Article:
Australian director Bruce Beresford, prior to Argo's Ben Affleck the last helmer of a Best Picture Oscar winner not nominated for Best Director (Driving Miss Daisy), never allows the show to spin off-course or wander into camp territory. But that might have been preferable to allowing it to proceed with such mediocrity, always close to grabbing our attention but unable to ever pull it off. Hirsch and Grainger are both older than the real Barrow and Parker were, but they bear the youth of their times, making them feel like kids playing grown-up, regardless of their past dramatic accomplishments. Each young actor seems to take a step back with this, a major event that's only passable for basic cable and only because it's being judged against other Lifetime, A&E and History original productions rather than things like "Breaking Bad" or "Mad Men."

The digital video employed does the material no favors. Nor does the corny use of historical photos and old movie clips, save for closing footage from the real death scene and funerals.

Seven weeks after its initial airing, Bonnie & Clyde hits home video today in two-disc DVD and Blu-ray editions from Sony Pictures Home Entertainment.

Bonnie Parker (Holliday Grainger) uses her feminine guile to coast through some perjury. Gifted with second sight, Clyde Barrow (Emile Hirsch) is troubled by the sight of a rabbit by his bathtub.

VIDEO and AUDIO

Not surprisingly for something that first aired less than two months ago, Bonnie & Clyde looks excellent on Blu-ray. Surely besting even HD broadcasts, the 1.78:1 presentation nonetheless is still identifiable as television, not film. The digital video exhibits light grain but lacks a certainly cinematicness in moments when it's rendered in slow motion.

The potent 5.1 DTS-HD master audio soundtrack is more akin to a big screen production. The active mix commands notice with the loud rat-tat-tat-tat of Tommy guns. There's also tasteful atmosphere and John Debney's occasionally jazzy and often forceful score. Though no dubs are supplied, French and Spanish translations are among the four subtitle streams, which sadly are not extended to Disc 2's bonus features.

Bonnie and Clyde's car is shown loaded up with squibs for their infamous demise in "Iconography." Holliday Grainger credits old Sissy Spacek movies for helping her find Bonnie Parker's accent.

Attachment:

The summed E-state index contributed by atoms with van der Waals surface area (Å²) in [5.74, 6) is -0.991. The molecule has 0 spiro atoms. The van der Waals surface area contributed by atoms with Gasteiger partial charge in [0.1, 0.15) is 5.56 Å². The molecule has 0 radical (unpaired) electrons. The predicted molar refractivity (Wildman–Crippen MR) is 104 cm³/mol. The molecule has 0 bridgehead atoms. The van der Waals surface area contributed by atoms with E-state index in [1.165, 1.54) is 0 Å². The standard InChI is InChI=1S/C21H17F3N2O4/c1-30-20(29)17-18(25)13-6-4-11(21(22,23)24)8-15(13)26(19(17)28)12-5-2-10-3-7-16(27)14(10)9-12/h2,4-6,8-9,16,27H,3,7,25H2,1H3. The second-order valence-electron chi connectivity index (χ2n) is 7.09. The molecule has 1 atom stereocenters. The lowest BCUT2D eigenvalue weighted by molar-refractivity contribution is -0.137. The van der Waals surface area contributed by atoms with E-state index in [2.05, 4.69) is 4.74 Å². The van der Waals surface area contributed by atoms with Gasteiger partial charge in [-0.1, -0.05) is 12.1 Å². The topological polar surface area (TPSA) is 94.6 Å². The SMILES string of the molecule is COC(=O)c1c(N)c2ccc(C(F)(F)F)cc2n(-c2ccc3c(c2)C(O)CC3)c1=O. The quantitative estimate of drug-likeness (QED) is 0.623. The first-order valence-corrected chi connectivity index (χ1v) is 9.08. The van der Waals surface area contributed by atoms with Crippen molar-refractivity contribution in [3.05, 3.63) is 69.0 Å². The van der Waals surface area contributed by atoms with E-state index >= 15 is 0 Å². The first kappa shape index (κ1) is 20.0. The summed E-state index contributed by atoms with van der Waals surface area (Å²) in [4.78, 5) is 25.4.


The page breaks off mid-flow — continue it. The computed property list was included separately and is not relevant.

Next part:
BONUS FEATURES, MENUS, PACKAGING and DESIGN

Underestimating Blu-ray capacity, this release relegates all bonus features to the second disc, while leaving enough unused space to accommodate them on Disc 1.

First among the four HD videos is "Iconography: The Story of Bonnie & Clyde" (15:30),
a making-of featurette that's big on behind-the-scenes footage. It also collects comments from director Bruce Beresford and the cast on the miniseries' subjects and technical facets from costumes to props.

"Becoming Bonnie" (10:34) lets Holliday Grainger discuss getting the period voice right by listening to archival Texas accents and watching old Sissy Spacek movies. Grainger also addresses what she gleamed from Bonnie's diary and how she chose to serve the production, more than do justice to the real person.

In "Becoming Clyde" (5:37), Emile Hirsch recalls his heart nearly skipping a beat about the "interesting development" that landed him the part. He also delights in sharing some of the research and dialect coaching that shaped his performance.

Writers John Rice and Joe Batteer celebrate the truths their teleplay uncovers, but acknowledge liberties taken in "A Legendary Story Revisited." Bonnie and Clyde shoot out in opposite directions in the Blu-ray's top menu image.

Finally, the BD-exclusive "A Legendary Story Revisited" (16:05) lets writers/co-executive producers John Rice and Joe Batteer explain the opportunities afforded by this new retelling in miniseries format.
They discuss the truths and obscure details uncovered, while also justifying their embellishments and inventions.

Sounds of gun shots and cocking accompany navigation of the discs' identical scored, static menu screens. Both discs extend the ability to resume playback, while the first lets you place bookmarks on the feature presentation.

Topped by an embossed slipcover using the same artwork, the standard side-snapped blue keepcase includes reverse side artwork and an insert with directions and a redemption code for Sony's standard Digital HD UltraViolet feature. Each of the titular leads gets a disc label and shares each spine with their bloody cover shots.

Robbers Bonnie and Clyde close a bank vault and prepare to make their exit.

CLOSING THOUGHTS

It's unusual to encounter something that disappoints simply by a failure to engage, but that's an accurate description of 2013's Bonnie & Clyde. I'll assume the facts are accurate. The period production design and dialects seem admirable. But this miniseries fails to give back much in return for the three hours of your time it demands. That should be ample opportunity to dig deeper into this familiar true story and dish up some complex characterization or to give the events feeling. Instead, we're strung along by a defiantly average presentation you only hope will grow more interesting.

Sony's Blu-ray delivers an impressive feature presentation (digital video's dramatic limitations notwithstanding) and a decent assembly of bonus features. It's a satisfying release for those intending to own it, though a rather pricey one you'd probably do better to rent than buy.

Buy Bonnie & Clyde from Amazon.com: Blu-ray + Digital HD UltraViolet / DVD

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Reviewed January 28, 2014.